Fourth and Fifth
Welcome to 4th and 5th grade at St. Thomas Academy!
We are a fun, high energy, 21st century classroom. We are a leadership class. We do leadership projects and set the example for the younger students at school. We are working on being responsible learners as we get ready for middle school: working independently and tracking our days work and school events in our weekly agendas. Our jobs that rotate weekly, and. students are paid for their work in bonus bucks that they can spend at a class auction three times a year. The students enjoy learning about commerce and hard work, while having fun.
Our class goes on many field trips that rotate every other year, including OMSI in Portland, the End of the Oregon Trail Museum in Oregon City, St. Vincent De Paul, End of the Metolius, Warm Springs Museum, DD Ranch, and Caroling for the elderly. I use field trips in two ways: as a culmination of units, and to front load a unit to give it context.
The split level grades offer a great opportunity to get to know my students well, and work with them for two whole school years. I have an odd and even year rotation for content areas like science and social studies, so students get new grade level information and engaging integrated units. I have used the Storyline to teach students our larger units. For example, during our 4th grade Oregon Trail unit, students created a character, listing character traits and describing their role in our story. They create 3D portraits of their character, taking on that role as we journey the Oregon Trail. We map the route, journaling from our characters perspective at various stops. I emphasis journaling in the context of the time, asking students to challenge their modern world view, while learning about what a person in their role would do along the trail.
I believe that math, science, and engineering are fun! I create a hands on and exploratory approach to these content areas. Students play math games, create math art, and challenge themselves with problem solving and design projects. Each student has a science journal, beginning the year learning to make qualitative and quantitative observations in science both in and outside the classroom. We go through the scientific method and engineering design process during our hands on lab activities, with each student responsible for a lab role.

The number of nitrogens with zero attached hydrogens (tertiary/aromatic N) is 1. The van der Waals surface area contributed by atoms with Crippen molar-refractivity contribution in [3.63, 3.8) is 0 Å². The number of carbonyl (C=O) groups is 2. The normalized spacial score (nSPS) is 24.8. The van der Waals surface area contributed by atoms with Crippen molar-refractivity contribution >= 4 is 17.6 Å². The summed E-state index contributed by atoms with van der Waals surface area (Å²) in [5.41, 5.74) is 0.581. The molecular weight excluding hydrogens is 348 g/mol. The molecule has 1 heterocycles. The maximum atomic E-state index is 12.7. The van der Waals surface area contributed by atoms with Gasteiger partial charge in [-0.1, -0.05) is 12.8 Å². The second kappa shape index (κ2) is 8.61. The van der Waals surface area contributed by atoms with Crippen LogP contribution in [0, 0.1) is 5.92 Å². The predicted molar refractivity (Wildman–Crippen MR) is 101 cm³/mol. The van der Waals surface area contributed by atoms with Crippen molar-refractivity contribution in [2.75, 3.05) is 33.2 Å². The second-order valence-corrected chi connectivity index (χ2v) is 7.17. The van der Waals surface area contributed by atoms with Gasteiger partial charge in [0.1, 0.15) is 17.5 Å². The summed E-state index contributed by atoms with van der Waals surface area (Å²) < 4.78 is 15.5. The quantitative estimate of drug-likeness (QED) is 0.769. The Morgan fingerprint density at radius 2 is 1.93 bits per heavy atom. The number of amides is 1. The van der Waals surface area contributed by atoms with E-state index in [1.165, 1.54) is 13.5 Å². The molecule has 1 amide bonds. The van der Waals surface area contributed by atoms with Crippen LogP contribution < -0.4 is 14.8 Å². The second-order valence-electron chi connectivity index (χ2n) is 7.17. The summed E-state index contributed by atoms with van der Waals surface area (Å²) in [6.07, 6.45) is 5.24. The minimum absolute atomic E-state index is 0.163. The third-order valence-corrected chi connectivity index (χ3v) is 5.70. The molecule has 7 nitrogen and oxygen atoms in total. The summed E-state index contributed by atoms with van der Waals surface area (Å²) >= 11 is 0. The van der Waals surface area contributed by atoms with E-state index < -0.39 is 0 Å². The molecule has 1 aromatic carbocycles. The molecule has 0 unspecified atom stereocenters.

I believe teachers need to be committed to a lifetime of learning. Throughout any one teacher’s career, there will be many changes in the field of teaching. Some of these changes will be new; some will simply be a shift in the ever-swinging pedagogy pendulum. It is up to the teacher to be aware of and monitor these shifts, while taking into consideration real classroom application. Teachers need to monitor their practice by questioning the validity of what they apply in their teaching. In an era of scripted curriculum, the choice is not often left up to the teacher. On the other hand, a gifted teacher will find any opportunity to make learning meaningful for all their students, regardless of the circumstances. Teachers need to always be thinking about new ways to do this, by either their own creative means or through learning from others. Continuing to read literature in the field, engaging in dialogue with other teachers, and attending professional development workshops are all important tools for keeping teachers oriented to developments in pedagogy.
I believe teachers who use routines to keep organized while bringing in new and exciting activities for students will create stability, high expectations and invoke respect, while allowing students to have fun.
I believe that by asking students to rise to high levels of achievement, they will do so with enthusiasm and determination. Discipline of faith and instruction of church values creates a consistent and strong message for students. This message translates into interpersonal relationships and life goals. I believe that students benefit emotionally, spiritually, academically, socially (and consequentially even physically) when these values are part of their life and students are asked to rise not only to the expectations of their teachers, but of their Lord.